In a mechanical anharmonic oscillator, the relationship between force and displacement is not linear but depends upon the amplitude of the displacement. In the case of the pollen tube the nonlinearity arises because of the visco-elastic flow/stretching of the wall material. The cell wall (acting as a spring component) is not capable of exerting a restoring force that is proportional to its displacement. As a result of this nonlinearity, the vibration frequency and amplitude can change, depending on the displacement of the system elements acting under pressure . Appendix S1 in File S1 outlines an approximate derivation of the (dual) ‘frustration potential’, which is a sum of the attractive and repulsive forces, possibly responsible for experimentally observed growth rate oscillations in pollen tubes (we base our calculation on the local force equation of motion [49]). The oscillations given in Eq. (12) and visualized in Fig. 4, we describe thus: Pollen tube oscillations are trapped at the potential well about the equilibrium point of the corresponding symmetric (harmonic) potential. Oscillation frequencies and amplitudes depend upon the turgor pressure values, see Eqs (6) and (7), as it is observed (e.g. Fig. 4 in [9]; [4]). Wall expansion is allowed by stress relaxation (molecular separation for – values exceeding those of harmonic potential). Dissociation energy, at zero potential level, corresponds to system instability (burst at ). The low-lying (trapped) values deliver high frequencies and small amplitudes, while the higher-lying potential values – low frequencies and larger amplitudes of oscillations. Above the critical threshold (corresponding to ‘zero energy’ at the vertical scale) a bond breaking occurs and the pollen tube bursts at the transition zone, or delivers male gametes completing its function. The plot represents only one branch of the full frustration potential; the second branch is in ‘dual’ subspace, and the oscillations take place between both branches. For the negative values, the mechanism of symmetry breaking favorizes this ‘lower order’ (cylindrical) symmetry for cell extension.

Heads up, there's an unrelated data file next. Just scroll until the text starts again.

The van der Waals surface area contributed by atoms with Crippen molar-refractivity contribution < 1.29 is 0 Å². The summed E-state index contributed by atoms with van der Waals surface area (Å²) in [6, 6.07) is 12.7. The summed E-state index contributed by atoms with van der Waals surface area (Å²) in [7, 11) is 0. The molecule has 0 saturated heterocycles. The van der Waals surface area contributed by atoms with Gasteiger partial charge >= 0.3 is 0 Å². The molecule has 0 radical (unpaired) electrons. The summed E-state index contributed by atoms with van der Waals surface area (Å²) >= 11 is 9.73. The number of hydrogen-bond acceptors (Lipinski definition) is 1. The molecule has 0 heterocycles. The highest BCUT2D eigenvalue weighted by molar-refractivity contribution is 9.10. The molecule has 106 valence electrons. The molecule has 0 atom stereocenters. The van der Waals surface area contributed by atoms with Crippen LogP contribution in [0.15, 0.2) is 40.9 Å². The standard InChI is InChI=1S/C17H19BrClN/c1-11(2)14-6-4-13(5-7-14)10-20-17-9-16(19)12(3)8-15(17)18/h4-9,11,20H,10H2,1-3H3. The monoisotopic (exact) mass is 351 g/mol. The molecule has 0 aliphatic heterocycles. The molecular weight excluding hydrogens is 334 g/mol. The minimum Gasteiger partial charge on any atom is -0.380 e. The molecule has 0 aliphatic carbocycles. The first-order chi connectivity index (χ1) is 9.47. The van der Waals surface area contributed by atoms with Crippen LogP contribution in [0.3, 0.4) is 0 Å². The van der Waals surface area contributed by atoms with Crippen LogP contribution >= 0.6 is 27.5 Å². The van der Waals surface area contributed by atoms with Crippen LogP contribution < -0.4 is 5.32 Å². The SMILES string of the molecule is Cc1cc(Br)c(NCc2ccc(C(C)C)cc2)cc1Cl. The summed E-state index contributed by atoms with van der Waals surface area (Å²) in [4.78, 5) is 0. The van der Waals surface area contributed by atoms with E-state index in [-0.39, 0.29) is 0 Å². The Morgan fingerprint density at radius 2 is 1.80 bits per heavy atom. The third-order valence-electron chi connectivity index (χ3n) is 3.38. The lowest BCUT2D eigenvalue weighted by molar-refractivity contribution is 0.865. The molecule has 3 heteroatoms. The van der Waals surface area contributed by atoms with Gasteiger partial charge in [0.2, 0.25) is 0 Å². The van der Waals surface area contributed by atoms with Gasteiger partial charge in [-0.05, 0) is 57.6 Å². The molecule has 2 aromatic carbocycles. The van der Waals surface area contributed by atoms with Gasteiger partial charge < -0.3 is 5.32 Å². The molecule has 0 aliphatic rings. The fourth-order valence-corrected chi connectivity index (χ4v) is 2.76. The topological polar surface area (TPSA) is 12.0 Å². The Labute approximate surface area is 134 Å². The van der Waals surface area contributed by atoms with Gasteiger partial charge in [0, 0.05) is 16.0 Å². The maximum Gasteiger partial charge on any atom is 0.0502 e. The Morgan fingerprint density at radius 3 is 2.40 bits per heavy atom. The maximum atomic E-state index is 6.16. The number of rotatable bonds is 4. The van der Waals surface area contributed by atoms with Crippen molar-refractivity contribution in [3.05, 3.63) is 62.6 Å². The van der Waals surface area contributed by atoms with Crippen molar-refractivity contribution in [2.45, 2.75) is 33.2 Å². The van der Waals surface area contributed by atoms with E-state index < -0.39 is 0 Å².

The ‘frustration potential’ presented in Fig. 4 is a more convenient model for vibrational structure of wall constituing molecules than harmonic oscillator potential, because it explicitly includes the effects of bond breaking and accounts for anharmonicity of real bonds in the extending cell wall. It is also responsible for the inherent instability at the – interface of a growing tube (and – in consequnce – polymer building process), which can be experimentally supported by the fact that the pollen tubes almost always rupture at the transition zone where the radial part of the strain tensor is considerable (Movie S3 in [47]), or stress takes on the extreme value ([18], Fig. 5F – a yellow-orange coloured stripes). The form of the potential also contributes to the long debate among plant physiologists about the elastic/inelastic extension of plant cell wall in simple terms: Any departure from the parabola centered around will lead to plastic extension, corresponding to elongation growth (see Fig. 4). In addition, at a given pressure the infinite potential barrier at low distance prevents the growing cell wall from shrinking.